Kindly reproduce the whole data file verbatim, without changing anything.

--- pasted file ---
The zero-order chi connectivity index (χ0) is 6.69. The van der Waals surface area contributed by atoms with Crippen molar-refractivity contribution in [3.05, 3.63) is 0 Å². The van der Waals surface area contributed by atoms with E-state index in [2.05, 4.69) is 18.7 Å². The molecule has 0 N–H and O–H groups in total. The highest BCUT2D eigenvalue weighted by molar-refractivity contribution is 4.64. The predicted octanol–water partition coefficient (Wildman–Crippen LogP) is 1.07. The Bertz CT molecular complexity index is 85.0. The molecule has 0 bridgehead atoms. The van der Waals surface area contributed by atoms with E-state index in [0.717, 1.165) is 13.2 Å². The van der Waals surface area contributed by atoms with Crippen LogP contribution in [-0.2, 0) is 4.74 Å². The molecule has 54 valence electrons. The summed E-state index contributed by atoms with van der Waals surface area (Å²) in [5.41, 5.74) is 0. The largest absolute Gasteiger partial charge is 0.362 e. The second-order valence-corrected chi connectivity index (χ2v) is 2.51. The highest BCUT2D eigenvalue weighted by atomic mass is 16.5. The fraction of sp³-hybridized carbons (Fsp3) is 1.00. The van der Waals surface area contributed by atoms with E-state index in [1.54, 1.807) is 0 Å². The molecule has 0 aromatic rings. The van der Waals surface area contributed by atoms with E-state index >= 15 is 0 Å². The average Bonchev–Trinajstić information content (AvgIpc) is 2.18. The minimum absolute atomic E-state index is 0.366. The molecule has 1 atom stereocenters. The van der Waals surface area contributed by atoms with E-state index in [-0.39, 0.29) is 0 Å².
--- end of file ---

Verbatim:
The zero-order chi connectivity index (χ0) is 6.69. The van der Waals surface area contributed by atoms with Crippen molar-refractivity contribution in [3.05, 3.63) is 0 Å². The van der Waals surface area contributed by atoms with E-state index in [2.05, 4.69) is 18.7 Å². The molecule has 0 N–H and O–H groups in total. The highest BCUT2D eigenvalue weighted by molar-refractivity contribution is 4.64. The predicted octanol–water partition coefficient (Wildman–Crippen LogP) is 1.07. The Bertz CT molecular complexity index is 85.0. The molecule has 0 bridgehead atoms. The van der Waals surface area contributed by atoms with E-state index in [0.717, 1.165) is 13.2 Å². The van der Waals surface area contributed by atoms with Crippen LogP contribution in [-0.2, 0) is 4.74 Å². The molecule has 54 valence electrons. The summed E-state index contributed by atoms with van der Waals surface area (Å²) in [5.41, 5.74) is 0. The largest absolute Gasteiger partial charge is 0.362 e. The second-order valence-corrected chi connectivity index (χ2v) is 2.51. The highest BCUT2D eigenvalue weighted by atomic mass is 16.5. The fraction of sp³-hybridized carbons (Fsp3) is 1.00. The van der Waals surface area contributed by atoms with E-state index in [1.54, 1.807) is 0 Å². The molecule has 0 aromatic rings. The van der Waals surface area contributed by atoms with E-state index >= 15 is 0 Å². The average Bonchev–Trinajstić information content (AvgIpc) is 2.18. The minimum absolute atomic E-state index is 0.366. The molecule has 1 atom stereocenters. The van der Waals surface area contributed by atoms with E-state index in [-0.39, 0.29) is 0 Å².